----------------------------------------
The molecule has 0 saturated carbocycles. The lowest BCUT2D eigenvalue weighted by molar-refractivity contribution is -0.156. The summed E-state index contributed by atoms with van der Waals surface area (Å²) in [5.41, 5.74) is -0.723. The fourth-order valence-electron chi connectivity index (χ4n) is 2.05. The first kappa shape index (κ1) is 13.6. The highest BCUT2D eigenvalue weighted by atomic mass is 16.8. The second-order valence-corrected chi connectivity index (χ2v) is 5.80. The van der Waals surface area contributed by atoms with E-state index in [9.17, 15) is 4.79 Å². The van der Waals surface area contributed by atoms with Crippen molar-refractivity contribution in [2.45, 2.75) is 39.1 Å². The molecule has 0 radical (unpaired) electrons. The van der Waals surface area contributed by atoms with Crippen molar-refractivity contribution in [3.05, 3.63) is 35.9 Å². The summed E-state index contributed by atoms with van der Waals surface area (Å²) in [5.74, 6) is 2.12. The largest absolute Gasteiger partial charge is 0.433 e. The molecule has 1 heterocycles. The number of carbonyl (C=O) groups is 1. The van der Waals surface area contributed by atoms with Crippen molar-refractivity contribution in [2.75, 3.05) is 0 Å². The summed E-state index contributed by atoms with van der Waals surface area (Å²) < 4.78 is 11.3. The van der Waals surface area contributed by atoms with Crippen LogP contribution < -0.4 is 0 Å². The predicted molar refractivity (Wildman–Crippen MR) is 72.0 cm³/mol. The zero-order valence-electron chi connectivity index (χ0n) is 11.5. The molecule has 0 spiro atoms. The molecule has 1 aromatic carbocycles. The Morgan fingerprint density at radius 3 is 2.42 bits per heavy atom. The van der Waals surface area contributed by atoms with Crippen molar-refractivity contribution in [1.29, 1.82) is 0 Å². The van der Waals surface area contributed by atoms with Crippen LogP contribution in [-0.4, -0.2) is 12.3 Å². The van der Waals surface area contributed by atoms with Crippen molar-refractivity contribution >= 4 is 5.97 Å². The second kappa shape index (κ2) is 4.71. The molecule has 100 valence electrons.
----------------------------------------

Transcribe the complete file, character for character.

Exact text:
The molecule has 0 saturated carbocycles. The lowest BCUT2D eigenvalue weighted by molar-refractivity contribution is -0.156. The summed E-state index contributed by atoms with van der Waals surface area (Å²) in [5.41, 5.74) is -0.723. The fourth-order valence-electron chi connectivity index (χ4n) is 2.05. The first kappa shape index (κ1) is 13.6. The highest BCUT2D eigenvalue weighted by atomic mass is 16.8. The second-order valence-corrected chi connectivity index (χ2v) is 5.80. The van der Waals surface area contributed by atoms with E-state index in [9.17, 15) is 4.79 Å². The van der Waals surface area contributed by atoms with Crippen molar-refractivity contribution in [2.45, 2.75) is 39.1 Å². The molecule has 0 radical (unpaired) electrons. The van der Waals surface area contributed by atoms with Crippen molar-refractivity contribution in [3.05, 3.63) is 35.9 Å². The summed E-state index contributed by atoms with van der Waals surface area (Å²) in [5.74, 6) is 2.12. The largest absolute Gasteiger partial charge is 0.433 e. The molecule has 1 heterocycles. The number of carbonyl (C=O) groups is 1. The van der Waals surface area contributed by atoms with Crippen molar-refractivity contribution in [2.75, 3.05) is 0 Å². The summed E-state index contributed by atoms with van der Waals surface area (Å²) < 4.78 is 11.3. The van der Waals surface area contributed by atoms with Crippen LogP contribution < -0.4 is 0 Å². The predicted molar refractivity (Wildman–Crippen MR) is 72.0 cm³/mol. The zero-order valence-electron chi connectivity index (χ0n) is 11.5. The molecule has 0 spiro atoms. The molecule has 1 aromatic carbocycles. The Morgan fingerprint density at radius 3 is 2.42 bits per heavy atom. The van der Waals surface area contributed by atoms with Crippen molar-refractivity contribution in [1.29, 1.82) is 0 Å². The van der Waals surface area contributed by atoms with Crippen LogP contribution in [-0.4, -0.2) is 12.3 Å². The van der Waals surface area contributed by atoms with Crippen molar-refractivity contribution >= 4 is 5.97 Å². The second kappa shape index (κ2) is 4.71. The molecule has 100 valence electrons.